Tsai vows to defend Taiwan's freedom

President Tsai Ing-wen and Vice-President Chen Chien-jen at the National Day ceremony in Taipei yesterday.
President Tsai Ing-wen and Vice-President Chen Chien-jen at the National Day ceremony in Taipei yesterday.PHOTO: AGENCE FRANCE-PRESSE

Taipei will not bow to growing pressure from China but is committed to peace: President

TAIPEI • President Tsai Ing-wen has vowed to defend Taiwan's freedom and democracy amid growing pressure from giant neighbour China, using a National Day speech to warn that the self-ruled island would not bow to pressure.

China considers Taiwan to be a wayward province split from the mainland after a civil war in 1949, and has never renounced the use of force to bring the island under its control.

Relations with Beijing have deteriorated sharply since Ms Tsai, who leads the pro-independence Democratic Progressive Party, took office last year, with China suspecting she wants to push for the island's formal independence, a red line for Beijing.

China has cut off a regular dialogue mechanism with Taiwan, ramped up military drills around the island and stepped up international pressure to limit Taiwan's diplomatic footprint.

Ms Tsai, who has pledged to maintain peace with China, said her government was still seeking breakthroughs in ties with Beijing and promised consistent and stable policies.

"We need to remember democracy and freedom were rights obtained through all of Taiwan people's countless efforts," Ms Tsai said.

"Therefore, we need to use all our power to defend Taiwan's democratic and freedom values and lifestyle."

Ms Tsai's speech came a week before China holds its twice-a-decade Communist Party Congress, where President Xi Jinping, who has taken a robust approach to territorial disputes in the East and South China Seas, will cement his grip on power.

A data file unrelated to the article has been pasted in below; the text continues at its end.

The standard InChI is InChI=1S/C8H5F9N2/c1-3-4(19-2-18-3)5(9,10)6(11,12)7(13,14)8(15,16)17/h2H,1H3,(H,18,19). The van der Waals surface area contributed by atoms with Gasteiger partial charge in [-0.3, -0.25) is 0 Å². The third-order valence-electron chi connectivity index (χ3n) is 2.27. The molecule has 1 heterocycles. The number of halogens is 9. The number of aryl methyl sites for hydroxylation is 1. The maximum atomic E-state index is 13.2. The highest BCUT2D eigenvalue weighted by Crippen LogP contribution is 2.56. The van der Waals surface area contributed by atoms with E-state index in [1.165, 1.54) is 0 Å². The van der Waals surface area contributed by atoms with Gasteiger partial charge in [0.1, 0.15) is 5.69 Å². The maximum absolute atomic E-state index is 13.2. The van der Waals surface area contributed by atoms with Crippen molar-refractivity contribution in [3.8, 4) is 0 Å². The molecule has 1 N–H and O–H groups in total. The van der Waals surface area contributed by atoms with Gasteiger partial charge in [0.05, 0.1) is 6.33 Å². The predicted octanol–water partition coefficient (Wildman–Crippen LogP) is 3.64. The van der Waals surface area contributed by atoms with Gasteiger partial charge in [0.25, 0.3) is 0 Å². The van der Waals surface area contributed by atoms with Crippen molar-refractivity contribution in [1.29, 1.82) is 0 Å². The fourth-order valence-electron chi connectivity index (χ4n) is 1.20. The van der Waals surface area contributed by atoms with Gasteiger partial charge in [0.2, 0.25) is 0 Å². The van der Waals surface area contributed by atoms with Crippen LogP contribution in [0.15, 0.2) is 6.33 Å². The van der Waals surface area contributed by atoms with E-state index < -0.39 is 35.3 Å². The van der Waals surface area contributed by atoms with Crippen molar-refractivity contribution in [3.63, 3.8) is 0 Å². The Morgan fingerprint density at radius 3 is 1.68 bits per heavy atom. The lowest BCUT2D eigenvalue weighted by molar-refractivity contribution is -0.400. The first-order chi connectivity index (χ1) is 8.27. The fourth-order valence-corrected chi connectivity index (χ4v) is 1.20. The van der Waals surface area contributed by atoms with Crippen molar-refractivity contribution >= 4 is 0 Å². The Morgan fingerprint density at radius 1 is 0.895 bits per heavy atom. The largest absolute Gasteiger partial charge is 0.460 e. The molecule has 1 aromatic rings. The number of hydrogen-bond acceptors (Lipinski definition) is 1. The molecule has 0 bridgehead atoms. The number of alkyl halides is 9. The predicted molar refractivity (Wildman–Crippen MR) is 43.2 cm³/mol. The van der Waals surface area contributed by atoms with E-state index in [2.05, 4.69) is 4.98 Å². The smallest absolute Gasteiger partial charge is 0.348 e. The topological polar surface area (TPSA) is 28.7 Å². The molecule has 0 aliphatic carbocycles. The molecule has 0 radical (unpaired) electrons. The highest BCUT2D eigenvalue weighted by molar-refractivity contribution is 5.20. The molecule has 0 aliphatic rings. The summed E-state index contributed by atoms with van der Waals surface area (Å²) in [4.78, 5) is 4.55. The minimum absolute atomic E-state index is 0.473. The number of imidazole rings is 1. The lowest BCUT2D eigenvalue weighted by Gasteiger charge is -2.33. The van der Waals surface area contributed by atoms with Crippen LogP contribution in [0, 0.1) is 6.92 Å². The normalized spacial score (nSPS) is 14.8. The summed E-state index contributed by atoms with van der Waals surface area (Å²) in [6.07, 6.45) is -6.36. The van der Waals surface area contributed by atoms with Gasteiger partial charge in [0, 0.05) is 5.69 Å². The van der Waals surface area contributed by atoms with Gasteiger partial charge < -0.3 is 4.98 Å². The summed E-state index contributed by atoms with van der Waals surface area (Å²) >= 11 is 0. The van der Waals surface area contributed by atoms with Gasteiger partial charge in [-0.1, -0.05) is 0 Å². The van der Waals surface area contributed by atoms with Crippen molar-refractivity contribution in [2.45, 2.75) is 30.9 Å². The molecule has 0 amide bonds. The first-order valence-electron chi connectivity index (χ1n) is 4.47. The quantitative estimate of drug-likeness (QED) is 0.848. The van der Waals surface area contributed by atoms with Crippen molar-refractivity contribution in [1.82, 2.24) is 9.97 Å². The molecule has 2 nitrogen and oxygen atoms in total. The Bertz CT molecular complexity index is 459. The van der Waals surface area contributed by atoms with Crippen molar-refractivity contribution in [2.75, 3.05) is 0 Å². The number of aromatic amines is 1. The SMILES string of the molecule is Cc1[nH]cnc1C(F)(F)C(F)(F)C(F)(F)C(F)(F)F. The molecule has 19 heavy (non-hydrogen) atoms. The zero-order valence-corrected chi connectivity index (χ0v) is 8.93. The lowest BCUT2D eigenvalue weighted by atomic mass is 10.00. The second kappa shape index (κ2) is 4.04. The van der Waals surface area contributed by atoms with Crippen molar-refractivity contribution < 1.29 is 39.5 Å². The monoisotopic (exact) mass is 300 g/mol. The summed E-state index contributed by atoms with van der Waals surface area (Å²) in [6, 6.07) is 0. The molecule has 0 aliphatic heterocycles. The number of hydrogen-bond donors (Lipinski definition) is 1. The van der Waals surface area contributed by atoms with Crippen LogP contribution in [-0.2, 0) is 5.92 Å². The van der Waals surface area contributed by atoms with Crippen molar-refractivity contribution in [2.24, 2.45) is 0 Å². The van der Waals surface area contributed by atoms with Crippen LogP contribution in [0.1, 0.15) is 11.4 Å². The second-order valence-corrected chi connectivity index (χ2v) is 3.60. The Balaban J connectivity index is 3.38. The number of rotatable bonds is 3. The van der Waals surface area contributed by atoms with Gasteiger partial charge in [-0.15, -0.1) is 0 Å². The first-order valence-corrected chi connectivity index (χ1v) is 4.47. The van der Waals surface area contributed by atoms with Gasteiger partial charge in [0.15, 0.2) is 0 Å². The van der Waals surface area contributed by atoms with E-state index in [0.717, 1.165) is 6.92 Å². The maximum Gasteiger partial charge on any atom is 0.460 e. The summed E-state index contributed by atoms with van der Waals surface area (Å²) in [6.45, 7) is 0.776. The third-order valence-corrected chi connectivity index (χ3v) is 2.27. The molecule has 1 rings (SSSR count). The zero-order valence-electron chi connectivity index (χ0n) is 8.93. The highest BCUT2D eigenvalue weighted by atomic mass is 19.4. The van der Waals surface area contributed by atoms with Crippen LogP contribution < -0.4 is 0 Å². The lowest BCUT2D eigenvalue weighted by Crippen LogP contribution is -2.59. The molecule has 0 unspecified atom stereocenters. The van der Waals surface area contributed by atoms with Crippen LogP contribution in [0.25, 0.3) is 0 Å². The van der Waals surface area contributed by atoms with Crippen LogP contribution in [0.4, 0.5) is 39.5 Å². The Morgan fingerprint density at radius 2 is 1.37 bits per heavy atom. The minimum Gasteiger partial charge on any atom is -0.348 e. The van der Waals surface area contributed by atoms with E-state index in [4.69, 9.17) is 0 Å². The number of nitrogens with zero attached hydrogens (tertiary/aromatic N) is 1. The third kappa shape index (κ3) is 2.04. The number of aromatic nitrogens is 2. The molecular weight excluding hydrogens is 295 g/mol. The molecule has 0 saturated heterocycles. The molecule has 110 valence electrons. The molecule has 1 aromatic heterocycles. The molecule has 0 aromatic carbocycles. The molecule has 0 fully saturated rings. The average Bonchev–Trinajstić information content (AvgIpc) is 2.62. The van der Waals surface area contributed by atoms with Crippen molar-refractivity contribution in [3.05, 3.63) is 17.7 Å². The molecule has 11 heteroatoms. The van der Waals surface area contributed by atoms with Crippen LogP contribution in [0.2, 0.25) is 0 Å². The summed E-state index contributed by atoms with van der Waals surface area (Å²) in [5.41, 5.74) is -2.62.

Beijing has ramped up pressure on Ms Tsai by sailing its sole aircraft carrier and flying jets near the island during military exercises, as well as blocking Taipei from participating in key international events.

In her 20-minute address yesterday, Ms Tsai noted Taiwan is committed to build its own military jets and submarines, and should be prepared for increasing cyber security and espionage risks.

"Although we are strengthening our military capabilities, we do not seek war," she said.

"We remain committed to maintaining peace and stability both in the Taiwan Strait and across the region."

Ms Tsai has also sought to give Beijing a roadmap where its "goodwill" can be extended, which in turn could give her a chance to reciprocate and rein in the more independence-leaning hardliners on the island.

"I have repeatedly said, our goodwill doesn't change, our promises don't change; we won't walk on the old path of confrontation, but we won't bow to pressure," she said.

Ms Tsai reiterated the importance of implementing the island's new "southbound" policy of forging closer ties with countries in the region, saying Taiwan was seeking to find a new position in the international community.

Taiwan has stepped up efforts to reduce its reliance on China and broaden engagement with 18 countries across the region under the policy, seeking to deepen economic and political ties.

"In the face of rapid change in the Asia-Pacific region, Taiwan is already prepared to play an even more important role in the region's prosperity and stability," she said.


A version of this article appeared in the print edition of The Straits Times on October 11, 2017, with the headline 'Tsai vows to defend Taiwan's freedom'. Print Edition | Subscribe